Teammates to arch-rivals to draft prospects… this is the story.
Photo courtesy of Dutchtown Quarterbacks Club
Eric Reid and Eddie Lacy began a journey together as teammates at Dutchtown High school in Geismar, La., and now they will reunite in the Big Apple for the Draft.
On April 25th, Reid and Lacy awaited their fate in the 2013 NFL Draft. Both Reid and Lacy were in New York City at Radio City Music Hall Thursday night for the draft.
Reid ended up going with the 18th pick in the first round to the NFC champion San Francisco 49ers, while Lacy had to wait until Friday when he was taken with the 61st overall pick in the second round by the Green Bay Packers.
Even though both players have had significant success in their football careers thus far, their stories are substantially different.
Reid, a Baton Rouge native, knew all along that he was destined to be an LSU Tiger. His father, Eric Reid Sr., won a national championship in the 110-meter hurdle in 1987 as a senior at LSU. Reid Sr. is in the schools athletic hall of fame as an All-American hurdler and still works on the LSU campus.
Reid, opted out of his senior season with the Tigers to make himself available for the 2013 NFL Draft. Becoming a professional football player has been a dream of Reid’s since he was a little boy.
“It is my dream, I’m living my dream,” Reid said before the draft to KSLA.com. “It really doesn’t matter what team I go to. I’m doing what a lot of other people aren’t able to do, so I’m very blessed for that.”
In his three years with the Tigers, Reid played on teams that won 10 or more games all three years. In 2011 LSU went 13-1 capturing the Southeastern Conference title and contended against Alabama in the BCS National Championship Game.
Reid and the Tigers came up substantially short against Lacy and the dominant Tide, 21-0. Overall, Reid’s three-year record at LSU was 34-6.
In his final season with the Tigers in 2012, Reid started all 13 games and finished third on the team in tackles with 91. He earned First Team All-America as a junior and was named twice to SEC Academic Honor Roll in 2011 and 2012.
Overall in his collegiate career as an aggressive safety, Reid played in 39 games, starting 29 times. He finished with 194 career tackles, 4.5 tackles for loss, and six interceptions.
On the other side of the ball, ground and pound running back Eddie Lacy endured a harder road to the pros.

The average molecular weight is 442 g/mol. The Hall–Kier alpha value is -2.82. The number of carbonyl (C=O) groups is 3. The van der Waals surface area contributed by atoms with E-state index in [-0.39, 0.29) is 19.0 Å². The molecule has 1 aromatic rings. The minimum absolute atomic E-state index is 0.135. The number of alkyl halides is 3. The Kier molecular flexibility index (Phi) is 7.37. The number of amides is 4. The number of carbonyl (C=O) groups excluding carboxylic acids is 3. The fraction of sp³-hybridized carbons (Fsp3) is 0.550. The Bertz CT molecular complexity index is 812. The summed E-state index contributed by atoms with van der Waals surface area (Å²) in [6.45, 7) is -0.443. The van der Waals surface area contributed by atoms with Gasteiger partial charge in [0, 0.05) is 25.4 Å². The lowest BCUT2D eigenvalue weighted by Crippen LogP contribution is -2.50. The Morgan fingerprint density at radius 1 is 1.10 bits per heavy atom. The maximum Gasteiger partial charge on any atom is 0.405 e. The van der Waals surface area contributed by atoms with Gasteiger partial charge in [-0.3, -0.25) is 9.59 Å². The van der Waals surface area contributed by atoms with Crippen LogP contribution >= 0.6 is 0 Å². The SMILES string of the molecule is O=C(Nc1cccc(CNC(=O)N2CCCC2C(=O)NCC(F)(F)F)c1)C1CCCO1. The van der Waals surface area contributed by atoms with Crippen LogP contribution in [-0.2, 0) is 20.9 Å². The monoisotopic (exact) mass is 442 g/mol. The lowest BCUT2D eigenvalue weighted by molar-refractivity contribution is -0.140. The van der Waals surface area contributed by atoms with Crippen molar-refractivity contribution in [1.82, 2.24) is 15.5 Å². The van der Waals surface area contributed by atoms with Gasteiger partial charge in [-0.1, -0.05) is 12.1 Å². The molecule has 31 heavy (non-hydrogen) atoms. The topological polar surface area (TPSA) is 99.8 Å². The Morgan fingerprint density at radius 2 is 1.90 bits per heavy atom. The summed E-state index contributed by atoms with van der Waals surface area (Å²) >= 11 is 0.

In 2005, as a freshman, Lacy earned a spot on the varsity football team at Helen Cox High School in Harvey when disaster struck.
Lacy, a Gretna native, was forced out of his hometown when Hurricane Katrina hit and the Lacy family relocated to Texas. After the storm passed, the Lacy family enrolled in the “Share Your Home” program that landed Lacy in Geismar.
“Because of the hurricane, I didn’t know where I would wind up or what my future would be,” Lacy said to the Advocate.com.
At Dutchtown High school, Lacy took his frustration out on the football field while gaining serious attention as a dominant running back for the Griffins.
Both Reid and Lacy received national attention from colleges all over the country despite both players suffering injuries prior to the start of their collegiate football careers.
Lacy’s desire to play out of state led him to sign with Alabama. During his four years in Tuscaloosa, Lacy redshirted his freshman year and then sat patiently waiting behind Hesiman Trophy winner Mark Ingram and Trent Richardson, both now in the NFL.
As a junior, Lacy ran for 1,322 yards on 204 carries and 17 touchdowns, earning First Team All-SEC honors. In his final game as a Crimson Tide, Lacy earned MVP honors and scored two touchdowns and collected 140 yards in the BCS National Championship game against Notre Dame.
“He’s faster than you think,” Alabama coach Nick Saban said to ESPN.com. “He has very deceptive speed and very deceptive quickness. … I think Eddie is a very, very complete player. I don’t really see a lot of flaws in his game. I think he’ll be a very, very good player for somebody.”
In his four years with the Tide, Lacy has been a part of a program that went 50-5 winning three BCS National Championships and two SEC Championships. Needless to say, Lacy has been a part of a national powerhouse with Coach Saban and the Crimson Tide.
Lacy faced a national disaster at the start of his football career but it seems like nothing will detour him on his path to success.
“I can get through anything, any obstacle after you know, everything that I’ve been through,” Lacy said to ESPN.com. “I just know that nothing can stop me.”